Plainware and Polychrome: Quantifying Perceptual Differences in Ceramic Classification Between Diverse Groups to Further a Strong Objectivity
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A common problem when classifying archaeological objects is a potential cultural bias of the person deciding on the classification system. These are existing concerns within archaeology and anthropology and have previously been discussed as an emic/etic divide, “folk” classifications, or objective versus subjective approaches. But who gets to decide what is objective is often a subjective endeavour. To examine if and how cultural perceptions bias classification systems, we use methods from the field of cultural domain analysis to quantify differences in perception of ceramic sherds between different groups of people, specifically archaeologists and Indigenous and non-Indigenous potters. For this study, we asked participants to arrange a set of 30 archaeological sherds on a canvas, then interviewed them following each sorting exercise. A geosocial analysis of the arrangements in this pilot study suggests that there are substantial differences in the criteria by which the sherds are sorted between the groups. In particular, the arrangements by the Indigenous potters showed a greater diversity in the selection of underlying attributes. Understanding our different perceptions towards the material we use to construct history is the first step towards approaching a strong objectivity and thus a less fraught and more culturally inclusive discipline. Show more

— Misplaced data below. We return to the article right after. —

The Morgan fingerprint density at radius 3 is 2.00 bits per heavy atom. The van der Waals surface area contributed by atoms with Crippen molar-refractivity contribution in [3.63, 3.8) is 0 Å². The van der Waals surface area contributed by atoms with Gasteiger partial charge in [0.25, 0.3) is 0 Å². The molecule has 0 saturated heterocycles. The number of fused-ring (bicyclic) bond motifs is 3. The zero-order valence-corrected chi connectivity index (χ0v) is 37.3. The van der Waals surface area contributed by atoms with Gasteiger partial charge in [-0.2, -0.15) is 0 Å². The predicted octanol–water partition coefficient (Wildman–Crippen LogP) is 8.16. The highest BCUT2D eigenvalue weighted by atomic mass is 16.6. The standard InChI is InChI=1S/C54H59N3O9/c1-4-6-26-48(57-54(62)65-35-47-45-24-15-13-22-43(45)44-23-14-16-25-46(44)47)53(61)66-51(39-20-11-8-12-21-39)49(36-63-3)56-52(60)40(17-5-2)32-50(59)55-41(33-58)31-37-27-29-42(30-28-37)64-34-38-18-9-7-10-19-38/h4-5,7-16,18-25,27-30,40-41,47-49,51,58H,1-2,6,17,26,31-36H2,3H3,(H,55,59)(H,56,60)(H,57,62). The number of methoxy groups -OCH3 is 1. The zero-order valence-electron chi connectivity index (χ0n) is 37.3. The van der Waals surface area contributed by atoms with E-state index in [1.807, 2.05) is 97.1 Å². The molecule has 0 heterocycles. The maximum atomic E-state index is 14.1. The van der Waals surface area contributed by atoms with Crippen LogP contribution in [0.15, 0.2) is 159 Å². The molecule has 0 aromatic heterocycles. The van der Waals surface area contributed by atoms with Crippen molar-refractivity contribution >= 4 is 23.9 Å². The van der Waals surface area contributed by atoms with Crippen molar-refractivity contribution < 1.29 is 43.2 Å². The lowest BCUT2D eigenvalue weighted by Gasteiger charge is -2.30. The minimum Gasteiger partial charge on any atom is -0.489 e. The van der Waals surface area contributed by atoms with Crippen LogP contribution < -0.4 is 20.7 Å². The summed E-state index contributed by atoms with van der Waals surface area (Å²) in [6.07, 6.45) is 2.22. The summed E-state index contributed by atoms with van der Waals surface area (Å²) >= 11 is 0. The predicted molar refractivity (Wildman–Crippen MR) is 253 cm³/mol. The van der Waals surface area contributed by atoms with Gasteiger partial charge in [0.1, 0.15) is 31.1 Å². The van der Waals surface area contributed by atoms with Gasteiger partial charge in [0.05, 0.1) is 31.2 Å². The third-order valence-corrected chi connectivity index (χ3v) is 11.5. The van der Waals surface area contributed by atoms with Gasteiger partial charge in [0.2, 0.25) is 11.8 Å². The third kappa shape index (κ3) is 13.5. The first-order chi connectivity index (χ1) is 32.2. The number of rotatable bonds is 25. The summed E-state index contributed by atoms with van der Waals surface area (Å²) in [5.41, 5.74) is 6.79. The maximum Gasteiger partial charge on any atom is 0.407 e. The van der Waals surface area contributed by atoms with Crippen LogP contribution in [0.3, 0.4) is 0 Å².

Journal / seriesJournal of Computer Applications in Archaeology
Pages / Article No.
PublisherUbiquity Press Ltd.
SubjectPottery classification; Cultural domain analysis; Quantification of perception; Culturally informed cognition; Spatial sorting; Strong objectivity
Organisational unit09610 - Brandes, Ulrik / Brandes, Ulrik
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